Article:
9. Borjas (1987) estimated the elasticity of complementarity using the same production technology (using the 1976 survey of Income and Education in the USA) and found that the cross-elasticity of earnings of white native-born men with respect to quantity of Asian immigrant men is −0.002. None of his elasticity estimates takes on a value exceeding |0.03|. Thus, if the immigrant group compete on native-born workers in the labor market, the numerical impact of this competition is trivial. Borjas also found, similar to ours, that immigrants’ main competitors in the labor market are other immigrants. Grossman (1982), using translog production functions and a different data set (1970 US census), obtained results similar to those obtained by Borjas.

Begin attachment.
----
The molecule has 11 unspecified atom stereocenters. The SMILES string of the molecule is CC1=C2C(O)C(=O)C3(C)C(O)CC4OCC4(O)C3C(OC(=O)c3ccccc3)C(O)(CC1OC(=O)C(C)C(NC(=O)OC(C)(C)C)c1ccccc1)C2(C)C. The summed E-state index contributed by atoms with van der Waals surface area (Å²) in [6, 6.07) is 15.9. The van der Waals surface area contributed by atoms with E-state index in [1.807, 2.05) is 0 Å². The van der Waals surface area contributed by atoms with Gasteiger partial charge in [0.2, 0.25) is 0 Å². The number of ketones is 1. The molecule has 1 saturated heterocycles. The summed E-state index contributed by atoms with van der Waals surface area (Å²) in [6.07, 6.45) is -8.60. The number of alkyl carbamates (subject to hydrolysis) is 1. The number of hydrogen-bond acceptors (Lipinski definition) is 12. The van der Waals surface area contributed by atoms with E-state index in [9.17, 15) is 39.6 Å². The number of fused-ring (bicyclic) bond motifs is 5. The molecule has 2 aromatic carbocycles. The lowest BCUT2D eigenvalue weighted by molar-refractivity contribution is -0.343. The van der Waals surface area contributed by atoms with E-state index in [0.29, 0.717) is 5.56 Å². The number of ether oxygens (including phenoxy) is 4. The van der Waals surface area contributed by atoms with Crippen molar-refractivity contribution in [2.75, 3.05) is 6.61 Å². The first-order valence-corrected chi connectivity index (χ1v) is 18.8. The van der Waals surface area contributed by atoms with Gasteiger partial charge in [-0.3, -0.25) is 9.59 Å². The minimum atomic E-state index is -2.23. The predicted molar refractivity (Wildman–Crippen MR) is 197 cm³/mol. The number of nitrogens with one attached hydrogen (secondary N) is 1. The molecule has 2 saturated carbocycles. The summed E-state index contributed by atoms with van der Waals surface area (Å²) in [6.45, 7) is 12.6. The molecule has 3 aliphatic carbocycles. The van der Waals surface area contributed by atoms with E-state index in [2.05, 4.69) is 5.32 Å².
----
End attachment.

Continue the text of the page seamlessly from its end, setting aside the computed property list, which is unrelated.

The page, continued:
10. Akbari and De Vortez (1992) classify the industry according to concentration of native and foreign-born workers. They categorize industry in an arbitrary manner (they define a high concentration of foreign born industry as any three-digit Standard Industrial Classification industry group with a greater than 23% foreign-born share in the labor force), and they also recognize this. Our classification is based on Industry Canada and do not necessarily depend on the concentration of immigrants in a particular industry. Note that immigrants’ concentration in a particular industry is endogenous because they select certain types of jobs/industries (see Friedberg 2001). Akbari and De Vortez (1992) did not address this endogeneity issue, and thus their estimates by industry are likely to be bias. Our classification of industry (see Table 6 in Appendix) does not suffer from such bias because the Industry Canada classification is exogenous to immigrants. Roy (1997), on the other hand, estimated the job displacement effects by country of origin of immigrants disaggregated by major occupation groups (two-digit levels). Our classification of industry is therefore different than those of Akbari and De Vortez (1992) and Roy (1997).